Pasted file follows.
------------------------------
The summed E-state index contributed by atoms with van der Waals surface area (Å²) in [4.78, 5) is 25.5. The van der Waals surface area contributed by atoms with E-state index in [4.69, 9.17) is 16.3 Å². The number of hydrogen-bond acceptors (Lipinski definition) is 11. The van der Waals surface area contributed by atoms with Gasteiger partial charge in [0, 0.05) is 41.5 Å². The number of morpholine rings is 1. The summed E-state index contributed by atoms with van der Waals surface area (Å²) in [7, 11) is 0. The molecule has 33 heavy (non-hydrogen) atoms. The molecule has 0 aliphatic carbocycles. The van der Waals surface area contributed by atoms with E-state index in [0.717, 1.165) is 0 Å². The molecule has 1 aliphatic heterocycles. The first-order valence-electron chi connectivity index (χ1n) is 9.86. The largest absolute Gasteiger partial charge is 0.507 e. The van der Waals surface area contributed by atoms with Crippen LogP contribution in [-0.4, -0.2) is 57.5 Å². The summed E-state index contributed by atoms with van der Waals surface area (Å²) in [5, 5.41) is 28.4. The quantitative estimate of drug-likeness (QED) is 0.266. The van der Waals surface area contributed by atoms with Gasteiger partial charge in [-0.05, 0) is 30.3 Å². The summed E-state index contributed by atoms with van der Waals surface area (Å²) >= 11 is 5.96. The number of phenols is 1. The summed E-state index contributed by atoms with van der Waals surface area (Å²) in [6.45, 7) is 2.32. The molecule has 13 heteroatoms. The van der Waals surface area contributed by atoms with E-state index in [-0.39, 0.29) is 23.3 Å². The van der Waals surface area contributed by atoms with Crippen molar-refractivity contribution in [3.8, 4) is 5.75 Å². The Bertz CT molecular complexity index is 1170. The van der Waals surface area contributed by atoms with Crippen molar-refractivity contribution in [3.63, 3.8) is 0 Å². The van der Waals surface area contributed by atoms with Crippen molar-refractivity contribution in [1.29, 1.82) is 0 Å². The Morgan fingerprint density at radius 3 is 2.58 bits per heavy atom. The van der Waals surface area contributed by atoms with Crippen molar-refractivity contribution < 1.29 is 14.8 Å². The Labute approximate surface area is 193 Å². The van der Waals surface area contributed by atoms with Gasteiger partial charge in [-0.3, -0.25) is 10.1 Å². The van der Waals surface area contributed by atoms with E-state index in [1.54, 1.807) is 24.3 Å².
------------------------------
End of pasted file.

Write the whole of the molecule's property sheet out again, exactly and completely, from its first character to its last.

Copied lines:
The summed E-state index contributed by atoms with van der Waals surface area (Å²) in [4.78, 5) is 25.5. The van der Waals surface area contributed by atoms with E-state index in [4.69, 9.17) is 16.3 Å². The number of hydrogen-bond acceptors (Lipinski definition) is 11. The van der Waals surface area contributed by atoms with Gasteiger partial charge in [0, 0.05) is 41.5 Å². The number of morpholine rings is 1. The summed E-state index contributed by atoms with van der Waals surface area (Å²) in [7, 11) is 0. The molecule has 33 heavy (non-hydrogen) atoms. The molecule has 0 aliphatic carbocycles. The van der Waals surface area contributed by atoms with E-state index in [0.717, 1.165) is 0 Å². The molecule has 1 aliphatic heterocycles. The first-order valence-electron chi connectivity index (χ1n) is 9.86. The largest absolute Gasteiger partial charge is 0.507 e. The van der Waals surface area contributed by atoms with Crippen LogP contribution in [-0.4, -0.2) is 57.5 Å². The summed E-state index contributed by atoms with van der Waals surface area (Å²) in [5, 5.41) is 28.4. The quantitative estimate of drug-likeness (QED) is 0.266. The van der Waals surface area contributed by atoms with Gasteiger partial charge in [-0.05, 0) is 30.3 Å². The summed E-state index contributed by atoms with van der Waals surface area (Å²) >= 11 is 5.96. The number of phenols is 1. The summed E-state index contributed by atoms with van der Waals surface area (Å²) in [6.45, 7) is 2.32. The molecule has 13 heteroatoms. The van der Waals surface area contributed by atoms with E-state index in [-0.39, 0.29) is 23.3 Å². The van der Waals surface area contributed by atoms with Crippen molar-refractivity contribution in [3.8, 4) is 5.75 Å². The Bertz CT molecular complexity index is 1170. The van der Waals surface area contributed by atoms with Crippen molar-refractivity contribution in [3.63, 3.8) is 0 Å². The van der Waals surface area contributed by atoms with Crippen molar-refractivity contribution in [1.29, 1.82) is 0 Å². The Morgan fingerprint density at radius 3 is 2.58 bits per heavy atom. The van der Waals surface area contributed by atoms with Crippen molar-refractivity contribution < 1.29 is 14.8 Å². The Labute approximate surface area is 193 Å². The van der Waals surface area contributed by atoms with Gasteiger partial charge in [-0.3, -0.25) is 10.1 Å². The van der Waals surface area contributed by atoms with E-state index in [1.54, 1.807) is 24.3 Å².